Reply
  2. Kathryn

    Have been making Christmas fruitcakes for family members who love them for many years. Last year, for the first time, used the KAF Golden Fruitcake recipe instead of the traditional dark, for half the recipients, and it was a big hit. So this year am doing all Golden. I substituted dried pineapple for the apricots. I buy ingredients at a bulk food market that sells several varieties of KA flour as well as every dried fruit imaginable. The sixty (one way) mile trip to the store is a holiday in itself. Sometimes I make pies for the two siblings who don’t like fruitcake. It’s their loss!

    Reply
    1. Posie Harwood , post author

      They don’t have to! Feel free to dive in right away (I did..!). But they will keep if you want to make them ahead and gift them or enjoy them closer to the holidays.

  3. Jill Budzynski

    I always make the Hawaiian fruitcake because of the candied pineapple (self-candied fresh pineapple is best!) and the light cake batter. My mother-in-law adores it. It is really scrummy, and gone by shortly after Christmas. She prefers it non-alcoholic, so I use either cider or orange juice to hydrate the dried fruits.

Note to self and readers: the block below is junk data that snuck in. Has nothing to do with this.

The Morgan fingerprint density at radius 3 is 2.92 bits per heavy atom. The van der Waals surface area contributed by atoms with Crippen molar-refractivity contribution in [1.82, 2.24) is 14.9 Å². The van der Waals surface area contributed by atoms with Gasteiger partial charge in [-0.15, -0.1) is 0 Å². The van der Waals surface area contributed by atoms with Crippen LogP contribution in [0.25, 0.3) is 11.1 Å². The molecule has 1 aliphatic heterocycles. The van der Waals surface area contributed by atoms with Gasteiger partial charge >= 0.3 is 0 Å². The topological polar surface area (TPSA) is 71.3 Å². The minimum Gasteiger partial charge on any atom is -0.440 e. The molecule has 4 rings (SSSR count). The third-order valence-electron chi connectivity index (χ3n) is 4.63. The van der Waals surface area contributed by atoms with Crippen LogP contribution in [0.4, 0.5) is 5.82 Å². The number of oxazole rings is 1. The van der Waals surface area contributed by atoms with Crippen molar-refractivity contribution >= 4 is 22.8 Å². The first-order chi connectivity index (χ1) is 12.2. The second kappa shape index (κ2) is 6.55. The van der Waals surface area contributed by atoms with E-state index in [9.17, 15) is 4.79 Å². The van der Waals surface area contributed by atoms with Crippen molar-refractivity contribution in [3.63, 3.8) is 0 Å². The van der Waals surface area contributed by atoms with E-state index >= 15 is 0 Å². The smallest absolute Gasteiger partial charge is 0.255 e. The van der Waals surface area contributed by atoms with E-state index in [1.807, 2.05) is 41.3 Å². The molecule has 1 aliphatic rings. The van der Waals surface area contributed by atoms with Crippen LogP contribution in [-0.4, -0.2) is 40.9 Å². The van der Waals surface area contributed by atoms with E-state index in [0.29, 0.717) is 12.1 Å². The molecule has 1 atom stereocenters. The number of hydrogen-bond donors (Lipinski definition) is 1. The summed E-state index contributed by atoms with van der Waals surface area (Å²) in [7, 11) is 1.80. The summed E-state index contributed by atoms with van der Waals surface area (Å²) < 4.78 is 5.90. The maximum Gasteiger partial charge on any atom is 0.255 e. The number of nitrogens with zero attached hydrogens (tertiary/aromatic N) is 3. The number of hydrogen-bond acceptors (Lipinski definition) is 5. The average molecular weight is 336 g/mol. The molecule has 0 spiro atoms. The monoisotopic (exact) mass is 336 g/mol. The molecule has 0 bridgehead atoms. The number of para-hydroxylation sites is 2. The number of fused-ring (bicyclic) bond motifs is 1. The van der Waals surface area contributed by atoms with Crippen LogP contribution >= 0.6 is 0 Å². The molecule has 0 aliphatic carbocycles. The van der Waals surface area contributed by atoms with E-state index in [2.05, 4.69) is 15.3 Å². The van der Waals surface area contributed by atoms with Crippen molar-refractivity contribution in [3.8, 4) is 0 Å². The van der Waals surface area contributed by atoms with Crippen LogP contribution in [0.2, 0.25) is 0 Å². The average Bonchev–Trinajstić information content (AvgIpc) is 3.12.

Reply
    1. Leah Buckley

      How do you candy the fruit? I have made over 20 fruitcakes this Christmas and the cost of the fruit is a killer. I would love to learn how to candy my own cherries, and pineapple.

    2. The Baker's Hotline

      Leah, you can candy your own fruit by boiling it in simple syrup (or a syrup that’s one part sugar and three parts water) for about 40 to 50 minutes at a medium-low heat, turning the fruit occasionally. The fruit should look slightly translucent but still intact. Feel free to add a splash of alcohol or flavor extract of your choice for an extra kick. Happy baking! Kye@KAF

  4. Marlene

    I need to make a fruitcake without nuts. Grandson is allergic to tree nuts. How would omitting the nuts impact this recipe? Substitute ideas?

    Reply
  5. Nikki

    I make fruitcake in mini loaf pans every year on the weekend after Thanksgiving so they are perfectly aged for Christmas gifts. I usually do three different recipes, but the one that I absolutely must make or face a family mutiny is your Taste of the Tropics Fruitcake. It is so delicious, especially if you use macadamia nuts instead of pecans. This year I am going to try your Orange-Cranberry-Nut fruitcake and I’m sure it will be a big hit too.